China’s space plane launch on September 4th via a Long March-2F booster.
Image courtesy LaunchStuff via


Satellite tracker Bob Christy reports on his website and the Seesat-l website that China’s space plane deployed a payload before landing on Earth.

“The object may have separated from the space plane earlier than suggested,” Christy says. “The two may have been orbiting close together for some time, with the second object getting a separate identity only when it was sufficiently separated from the space plane to be detected in its own right.”

Image snagged by the Banxing-2 microsatellite that was deployed from the Tiangong-2 shows Shenzhou-11 (above) and Tiangong-2 docked in orbit on October 23, 2016.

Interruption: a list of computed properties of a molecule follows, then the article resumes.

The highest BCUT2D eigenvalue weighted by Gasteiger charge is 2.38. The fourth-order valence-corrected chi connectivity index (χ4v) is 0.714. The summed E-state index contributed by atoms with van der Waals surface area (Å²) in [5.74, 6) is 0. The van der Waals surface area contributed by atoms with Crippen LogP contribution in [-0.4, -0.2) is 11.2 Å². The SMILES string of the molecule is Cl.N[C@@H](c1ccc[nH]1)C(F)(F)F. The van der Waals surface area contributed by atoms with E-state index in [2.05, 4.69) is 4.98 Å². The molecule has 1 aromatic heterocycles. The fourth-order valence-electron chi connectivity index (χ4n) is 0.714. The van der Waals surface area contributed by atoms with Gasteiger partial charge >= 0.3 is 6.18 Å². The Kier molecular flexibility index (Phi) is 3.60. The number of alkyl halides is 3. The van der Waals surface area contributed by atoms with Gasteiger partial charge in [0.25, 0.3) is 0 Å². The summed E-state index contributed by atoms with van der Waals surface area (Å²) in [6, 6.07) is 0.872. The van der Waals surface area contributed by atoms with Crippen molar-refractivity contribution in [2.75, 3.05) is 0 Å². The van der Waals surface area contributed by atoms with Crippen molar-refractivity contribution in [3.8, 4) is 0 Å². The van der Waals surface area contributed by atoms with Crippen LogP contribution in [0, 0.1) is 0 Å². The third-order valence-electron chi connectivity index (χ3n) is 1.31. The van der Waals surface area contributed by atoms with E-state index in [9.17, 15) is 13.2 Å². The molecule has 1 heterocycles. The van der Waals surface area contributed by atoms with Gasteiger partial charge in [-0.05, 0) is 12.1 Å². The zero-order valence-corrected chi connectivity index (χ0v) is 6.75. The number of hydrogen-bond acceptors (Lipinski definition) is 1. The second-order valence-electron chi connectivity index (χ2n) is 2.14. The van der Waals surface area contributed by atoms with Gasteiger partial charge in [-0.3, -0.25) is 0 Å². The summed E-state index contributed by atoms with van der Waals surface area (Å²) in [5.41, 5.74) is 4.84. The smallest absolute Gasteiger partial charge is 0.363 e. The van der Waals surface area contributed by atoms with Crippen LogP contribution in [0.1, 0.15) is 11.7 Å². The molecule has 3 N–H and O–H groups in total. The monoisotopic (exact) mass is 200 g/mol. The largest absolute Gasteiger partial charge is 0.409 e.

Credit: Chinese Academy of Sciences

Inspector satellite?

Christy adds that, before descent to Earth on September 6, China’s space plane lowered its orbit by about one kilometer.

The new object was later cataloged in the space plane’s original orbit. Its first element set was issued around three hours after the space plane landed but the first reliable set appeared around seven hours after that.

Speculation has it that the object is a Banxing inspector satellite, “probably used to inspect the main vehicle while on orbit and may also carry a science/technology payload,” Christy adds. Similar satellites were deployed from China’s Shenzhou-7 and Tiangong-2 space lab.

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